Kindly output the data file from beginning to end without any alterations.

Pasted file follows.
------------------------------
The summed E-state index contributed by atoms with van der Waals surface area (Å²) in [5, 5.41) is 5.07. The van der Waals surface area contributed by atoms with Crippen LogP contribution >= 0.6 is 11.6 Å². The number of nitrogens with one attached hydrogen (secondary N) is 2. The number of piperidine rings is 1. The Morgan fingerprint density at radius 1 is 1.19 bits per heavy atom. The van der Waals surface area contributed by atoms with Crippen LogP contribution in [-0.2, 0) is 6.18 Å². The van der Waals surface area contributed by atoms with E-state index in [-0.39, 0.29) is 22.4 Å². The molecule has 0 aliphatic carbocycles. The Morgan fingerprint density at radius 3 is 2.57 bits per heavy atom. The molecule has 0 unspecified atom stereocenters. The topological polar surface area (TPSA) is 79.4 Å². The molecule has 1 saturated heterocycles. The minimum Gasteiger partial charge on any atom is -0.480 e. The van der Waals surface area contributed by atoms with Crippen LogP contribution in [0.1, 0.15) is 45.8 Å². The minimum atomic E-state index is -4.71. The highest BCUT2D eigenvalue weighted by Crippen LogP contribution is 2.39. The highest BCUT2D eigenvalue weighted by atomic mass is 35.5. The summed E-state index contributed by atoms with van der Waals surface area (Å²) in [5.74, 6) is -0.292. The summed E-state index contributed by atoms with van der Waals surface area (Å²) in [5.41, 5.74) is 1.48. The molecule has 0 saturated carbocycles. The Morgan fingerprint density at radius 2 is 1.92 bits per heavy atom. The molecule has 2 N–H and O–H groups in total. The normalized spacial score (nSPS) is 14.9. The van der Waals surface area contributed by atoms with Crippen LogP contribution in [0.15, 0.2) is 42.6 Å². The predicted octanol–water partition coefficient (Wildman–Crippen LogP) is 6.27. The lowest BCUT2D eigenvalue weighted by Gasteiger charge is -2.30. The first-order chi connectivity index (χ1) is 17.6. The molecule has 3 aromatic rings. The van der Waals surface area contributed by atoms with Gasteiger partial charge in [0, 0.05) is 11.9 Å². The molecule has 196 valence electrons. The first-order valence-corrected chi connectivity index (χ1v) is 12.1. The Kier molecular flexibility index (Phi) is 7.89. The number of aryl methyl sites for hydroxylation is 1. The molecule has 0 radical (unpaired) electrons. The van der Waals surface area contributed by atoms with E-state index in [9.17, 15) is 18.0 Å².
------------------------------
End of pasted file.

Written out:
The summed E-state index contributed by atoms with van der Waals surface area (Å²) in [5, 5.41) is 5.07. The van der Waals surface area contributed by atoms with Crippen LogP contribution >= 0.6 is 11.6 Å². The number of nitrogens with one attached hydrogen (secondary N) is 2. The number of piperidine rings is 1. The Morgan fingerprint density at radius 1 is 1.19 bits per heavy atom. The van der Waals surface area contributed by atoms with Crippen LogP contribution in [-0.2, 0) is 6.18 Å². The van der Waals surface area contributed by atoms with E-state index in [-0.39, 0.29) is 22.4 Å². The molecule has 0 aliphatic carbocycles. The Morgan fingerprint density at radius 3 is 2.57 bits per heavy atom. The molecule has 0 unspecified atom stereocenters. The topological polar surface area (TPSA) is 79.4 Å². The molecule has 1 saturated heterocycles. The minimum Gasteiger partial charge on any atom is -0.480 e. The van der Waals surface area contributed by atoms with Crippen LogP contribution in [0.1, 0.15) is 45.8 Å². The minimum atomic E-state index is -4.71. The highest BCUT2D eigenvalue weighted by Crippen LogP contribution is 2.39. The highest BCUT2D eigenvalue weighted by atomic mass is 35.5. The summed E-state index contributed by atoms with van der Waals surface area (Å²) in [5.74, 6) is -0.292. The summed E-state index contributed by atoms with van der Waals surface area (Å²) in [5.41, 5.74) is 1.48. The molecule has 0 saturated carbocycles. The Morgan fingerprint density at radius 2 is 1.92 bits per heavy atom. The molecule has 2 N–H and O–H groups in total. The normalized spacial score (nSPS) is 14.9. The van der Waals surface area contributed by atoms with Crippen LogP contribution in [0.15, 0.2) is 42.6 Å². The predicted octanol–water partition coefficient (Wildman–Crippen LogP) is 6.27. The lowest BCUT2D eigenvalue weighted by Gasteiger charge is -2.30. The first-order chi connectivity index (χ1) is 17.6. The molecule has 3 aromatic rings. The van der Waals surface area contributed by atoms with Gasteiger partial charge in [0, 0.05) is 11.9 Å². The molecule has 196 valence electrons. The first-order valence-corrected chi connectivity index (χ1v) is 12.1. The Kier molecular flexibility index (Phi) is 7.89. The number of aryl methyl sites for hydroxylation is 1. The molecule has 0 radical (unpaired) electrons. The van der Waals surface area contributed by atoms with E-state index in [9.17, 15) is 18.0 Å².